The Fifth Amendment waiver condition of probation is not overbroad because it is closely tailored to its purpose. To the extent the condition impinges on Garcia’s Fifth Amendment rights, it is narrowly tailored to the purpose of the condition—to facilitate his participation in the sex offender program and to determine whether he is committing additional offenses, in order to protect the public.

The Fifth Amendment waiver condition is not unreasonable. In many criminal prosecutions The Fifth Amendment waiver condition serves the rehabilitative goals of probation. Without this compelled disclosure, “the program would not be able to identify the psychological or physiological factors” that caused the sexual offense. As many Torrance Criminal Defense Attorneys can attest, judges deem the interests of public safety as the justification to impose often harsh conditions on those it grants probation. It must be remembered that the grant of probation is one of clemency and is within the court’s discretion.

The compelled waiver of the psychotherapist-patient privilege does not violate his right to privacy and is not overbroad. The right to privacy may be abridged in furtherance of compelling state interests. Here, the State has an interest in protecting the public from his sexual misconduct and in monitoring his compliance with probation terms. As the condition does not require defendant to waive his rights beyond that necessary to monitor his progress in the program, it is not overbroad. Further, it is reasonably related to reforming and rehabilitating the probationer.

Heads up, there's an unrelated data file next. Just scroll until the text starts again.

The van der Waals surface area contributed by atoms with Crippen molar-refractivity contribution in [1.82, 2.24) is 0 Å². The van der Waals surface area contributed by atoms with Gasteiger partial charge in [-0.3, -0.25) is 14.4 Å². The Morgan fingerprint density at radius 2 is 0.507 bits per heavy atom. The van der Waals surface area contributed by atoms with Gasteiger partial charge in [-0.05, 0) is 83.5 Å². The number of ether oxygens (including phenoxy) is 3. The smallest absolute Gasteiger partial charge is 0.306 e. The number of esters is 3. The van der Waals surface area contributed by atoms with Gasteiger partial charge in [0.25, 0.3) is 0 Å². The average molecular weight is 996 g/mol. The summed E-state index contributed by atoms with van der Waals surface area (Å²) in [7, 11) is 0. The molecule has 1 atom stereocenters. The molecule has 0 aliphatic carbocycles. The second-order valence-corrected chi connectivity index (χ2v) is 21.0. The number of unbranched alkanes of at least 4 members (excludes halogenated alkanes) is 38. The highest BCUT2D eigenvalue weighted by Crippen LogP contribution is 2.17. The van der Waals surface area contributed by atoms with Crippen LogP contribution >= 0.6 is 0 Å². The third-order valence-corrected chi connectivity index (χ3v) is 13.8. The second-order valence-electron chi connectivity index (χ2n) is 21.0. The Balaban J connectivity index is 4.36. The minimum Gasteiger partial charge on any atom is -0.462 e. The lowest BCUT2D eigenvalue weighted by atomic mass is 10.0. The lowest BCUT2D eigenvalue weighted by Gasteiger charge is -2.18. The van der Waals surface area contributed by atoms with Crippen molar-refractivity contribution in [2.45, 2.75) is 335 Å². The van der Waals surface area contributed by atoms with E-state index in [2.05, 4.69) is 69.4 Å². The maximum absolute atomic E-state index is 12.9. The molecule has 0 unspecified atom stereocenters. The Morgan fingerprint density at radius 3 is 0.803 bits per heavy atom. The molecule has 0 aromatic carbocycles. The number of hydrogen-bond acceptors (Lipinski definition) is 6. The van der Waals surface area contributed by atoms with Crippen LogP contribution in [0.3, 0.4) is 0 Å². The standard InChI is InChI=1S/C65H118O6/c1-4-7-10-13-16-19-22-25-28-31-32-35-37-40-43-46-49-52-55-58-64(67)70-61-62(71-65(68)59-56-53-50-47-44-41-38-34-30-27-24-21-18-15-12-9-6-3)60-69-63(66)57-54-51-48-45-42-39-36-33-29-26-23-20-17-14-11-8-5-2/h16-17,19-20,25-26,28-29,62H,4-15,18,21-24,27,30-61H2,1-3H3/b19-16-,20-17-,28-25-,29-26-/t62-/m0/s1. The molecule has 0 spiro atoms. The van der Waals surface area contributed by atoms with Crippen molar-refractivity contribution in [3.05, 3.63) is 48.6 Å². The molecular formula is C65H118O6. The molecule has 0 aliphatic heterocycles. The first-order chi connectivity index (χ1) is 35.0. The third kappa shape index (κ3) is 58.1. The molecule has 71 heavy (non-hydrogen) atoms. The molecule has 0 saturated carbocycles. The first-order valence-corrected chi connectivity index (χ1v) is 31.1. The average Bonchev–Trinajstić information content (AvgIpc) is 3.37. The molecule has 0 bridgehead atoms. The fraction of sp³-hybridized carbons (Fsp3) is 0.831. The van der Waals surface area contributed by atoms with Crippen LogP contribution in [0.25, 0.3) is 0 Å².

In this case the court went even further, requiring the accused to give up the privilege that most persons have with their doctors. The compelled waiver of the psychotherapist-patient privilege does not violate the accused right to privacy and is not overbroad. The right to privacy may be abridged in furtherance of compelling state interests. Here, the State has an interest in protecting the public from defendants sexual misconduct and in monitoring his compliance with probation terms. As the condition does not require the criminal defendant to waive his rights beyond that necessary to monitor his progress in the program, it is not overbroad. Further, it is reasonably related to reforming and rehabilitating Garcia. (CCAP)

Torrance Attorney, Matthew Ruff is a criminal lawyer focusing on serious felony and misdemeanor matters in California.

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A Police Officer’s Conclusions Concerning A Traffic Stop Do Not Satisfy Fourth Amendment Requirements

It is well settled that in order for the police to pull over and detain a motorist that there must exist a “reasonable suspicion” of criminal activity. That inquiry is not satisfied by the officer’s statement of mere conclusions about the reason for the stop. The Federal Courts have consistently held that a failure to establish that basis by way of facts will result in evidence being thrown out. Such is the case of a recent opinion by the 9th Circuit Court of Appeals.